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Dry Eye Podcast Transcript – Whitney Hauser, OD and Caroline Blackie, OD, PhD

 

 

Dry Eye Coach Podcast

Whitney Hauser, OD and Caroline Blackie, OD, PhD

 

On the Dry Eye Coach Podcast, our Innovation Series has featured people who were on the ground floor of ocular surface disease, with in-depth discussion of their roles in building knowledge and developing protocols, techniques and technologies. Recently, we were joined by Caroline Blackie, OD, PhD, Medical Director of Ocular Surface Disease at Johnson & Johnson Vision. You can listen to the full conversation with Caroline Blackie, excerpted here with a few questions about the evolution of meibomian gland knowledge and treatment.

Dr. Hauser: Today we’re happy to have you as an innovator who has a long history with dry eye. Can you tell us about the changes that you’ve seen in the ocular surface market over the past decade?

Dr. Blackie: The space today is unrecognizable from where it was a decade ago. In 2008, there was very little clarity in dry eye diagnosis, and I think most patients would concur that their treatment experience was not optimal.

In 2007, the Tear Film & Ocular Surface Society published the first Dry Eye Workshop (DEWS) report, reviewing a large volume of peer-reviewed data and producing a signs and symptoms focused definition of dry eye. Unsurprisingly, the leading treatment recommendations were to measure and manage the signs and symptoms as effectively as possible. The underlying causes were largely unknown, thus the treatment recommendations were focused on addressing the signs and symptoms rather than the cause/s of the condition.

In 2011, the MGD workshop report made a compelling evidence based case that MGD was likely the leading cause of dry eye. MGD was a long-known condition that was both diagnosable and treatable. From that point forward, the research on MGD greatly expanded. It triggered multiple therapeutic innovations, all of which have served to raise the standard of care. DEWS II was another spectacular effort on behalf of TFOS. The report lays out clear diagnostic criteria for dry eye, combining a validated symptom questionnaire with any one of three tear form homeostasis markers (ocular surface staining, tear breakup time, and osmolarity).

The report goes further, stating the importance of identifying and treating the cause or causes of the condition, specifically calling out MGD as the primary suspect alongside reduced lacrimal function as a secondary suspect. Treatment for MGD is incorporated at all stages of management recommendations from the earliest to the most severe. That alone was inconceivable a decade ago.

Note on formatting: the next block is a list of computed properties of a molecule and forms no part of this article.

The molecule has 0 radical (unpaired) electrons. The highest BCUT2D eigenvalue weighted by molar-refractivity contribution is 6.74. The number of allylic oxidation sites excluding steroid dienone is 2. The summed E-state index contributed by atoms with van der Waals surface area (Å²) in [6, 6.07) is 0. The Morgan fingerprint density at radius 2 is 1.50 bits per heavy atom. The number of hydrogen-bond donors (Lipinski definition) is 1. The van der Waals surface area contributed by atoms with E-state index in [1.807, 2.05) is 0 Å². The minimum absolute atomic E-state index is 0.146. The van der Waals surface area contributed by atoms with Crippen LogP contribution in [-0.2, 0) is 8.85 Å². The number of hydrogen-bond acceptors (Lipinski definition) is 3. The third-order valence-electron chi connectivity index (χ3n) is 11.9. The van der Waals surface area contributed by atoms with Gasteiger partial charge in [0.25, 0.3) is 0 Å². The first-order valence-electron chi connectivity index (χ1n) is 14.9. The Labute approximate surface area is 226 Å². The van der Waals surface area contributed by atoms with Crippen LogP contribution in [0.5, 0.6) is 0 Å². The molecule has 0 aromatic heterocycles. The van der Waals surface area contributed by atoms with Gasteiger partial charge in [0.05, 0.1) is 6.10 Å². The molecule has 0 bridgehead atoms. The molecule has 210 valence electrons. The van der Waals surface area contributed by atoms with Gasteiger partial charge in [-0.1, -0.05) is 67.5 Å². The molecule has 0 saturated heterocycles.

Dr. Hauser: There’s a big transition from advances research and in a laboratory setting, to advances in clinical practice. You played a major role in shepherding LipiFlow through clinical trials and eventually to market, but before the team could design, build and test LipiFlow, they had to understand the role of MGD in dry eye. How did that knowledge you discussed inspire the development team?

Dr. Blackie: Many decades of science went into our planning and development. Back in 2005, there were various methods of evacuating gland contents, but the methods were all uncomfortable, manual and time consuming. We wanted to evacuate gland contents in an effective, relatively comfortable, and low-risk manner. That meant finding a way to combine and automate the application of heat and pressure to the eyelids, while simultaneously protecting the ocular surface.

Along the journey, we built and tested multiple therapeutic energies and applied them to the eyelids and glands in various ways. It was a very exciting time. In the process, we learned how effective the eyelids are at protecting the eye from heat, and why the external lid heating is so limited. Serendipitously, we also learned that we could heat the inner lid surface and bypass the insulating properties inherent to the eyelid altogether.

Along the way, in parallel, we created a way to standardize the assessment of meibomian gland function with the Meibomian Gland Evaluator. That was another critical step that opened up our thinking in terms of what meibomian gland function actually is, how it relates to the blink, and the entire system works together. The rest is history.

 

 

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